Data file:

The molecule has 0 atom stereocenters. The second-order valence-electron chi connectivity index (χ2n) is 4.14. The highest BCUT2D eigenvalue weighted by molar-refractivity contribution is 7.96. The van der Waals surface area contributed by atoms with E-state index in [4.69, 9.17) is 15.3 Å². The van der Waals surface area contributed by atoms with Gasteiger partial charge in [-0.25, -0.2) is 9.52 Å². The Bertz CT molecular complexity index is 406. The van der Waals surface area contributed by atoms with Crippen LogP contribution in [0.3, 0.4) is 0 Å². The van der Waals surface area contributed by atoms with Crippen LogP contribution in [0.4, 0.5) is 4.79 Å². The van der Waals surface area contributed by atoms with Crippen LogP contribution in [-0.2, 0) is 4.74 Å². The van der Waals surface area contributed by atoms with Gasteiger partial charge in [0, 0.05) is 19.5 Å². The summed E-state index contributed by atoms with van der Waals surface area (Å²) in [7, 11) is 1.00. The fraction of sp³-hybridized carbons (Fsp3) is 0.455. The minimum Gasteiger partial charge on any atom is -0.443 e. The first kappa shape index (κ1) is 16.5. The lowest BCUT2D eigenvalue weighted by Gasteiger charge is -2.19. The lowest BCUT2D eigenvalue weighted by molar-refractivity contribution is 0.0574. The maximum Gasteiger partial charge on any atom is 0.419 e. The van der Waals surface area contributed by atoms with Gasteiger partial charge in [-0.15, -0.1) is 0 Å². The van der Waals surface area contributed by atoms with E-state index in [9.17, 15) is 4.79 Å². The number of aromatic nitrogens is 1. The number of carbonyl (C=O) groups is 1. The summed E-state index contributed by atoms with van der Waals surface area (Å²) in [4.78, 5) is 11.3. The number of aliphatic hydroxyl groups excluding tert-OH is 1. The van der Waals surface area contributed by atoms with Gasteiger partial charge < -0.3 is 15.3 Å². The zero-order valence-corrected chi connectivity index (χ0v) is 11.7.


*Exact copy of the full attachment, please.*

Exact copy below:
The molecule has 0 atom stereocenters. The second-order valence-electron chi connectivity index (χ2n) is 4.14. The highest BCUT2D eigenvalue weighted by molar-refractivity contribution is 7.96. The van der Waals surface area contributed by atoms with E-state index in [4.69, 9.17) is 15.3 Å². The van der Waals surface area contributed by atoms with Gasteiger partial charge in [-0.25, -0.2) is 9.52 Å². The Bertz CT molecular complexity index is 406. The van der Waals surface area contributed by atoms with Crippen LogP contribution in [0.3, 0.4) is 0 Å². The van der Waals surface area contributed by atoms with Crippen LogP contribution in [0.4, 0.5) is 4.79 Å². The van der Waals surface area contributed by atoms with Crippen LogP contribution in [-0.2, 0) is 4.74 Å². The van der Waals surface area contributed by atoms with Gasteiger partial charge in [0, 0.05) is 19.5 Å². The summed E-state index contributed by atoms with van der Waals surface area (Å²) in [7, 11) is 1.00. The fraction of sp³-hybridized carbons (Fsp3) is 0.455. The minimum Gasteiger partial charge on any atom is -0.443 e. The first kappa shape index (κ1) is 16.5. The lowest BCUT2D eigenvalue weighted by Gasteiger charge is -2.19. The lowest BCUT2D eigenvalue weighted by molar-refractivity contribution is 0.0574. The maximum Gasteiger partial charge on any atom is 0.419 e. The van der Waals surface area contributed by atoms with Gasteiger partial charge in [-0.15, -0.1) is 0 Å². The van der Waals surface area contributed by atoms with E-state index in [9.17, 15) is 4.79 Å². The number of aromatic nitrogens is 1. The number of carbonyl (C=O) groups is 1. The summed E-state index contributed by atoms with van der Waals surface area (Å²) in [4.78, 5) is 11.3. The number of aliphatic hydroxyl groups excluding tert-OH is 1. The van der Waals surface area contributed by atoms with Gasteiger partial charge < -0.3 is 15.3 Å². The zero-order valence-corrected chi connectivity index (χ0v) is 11.7.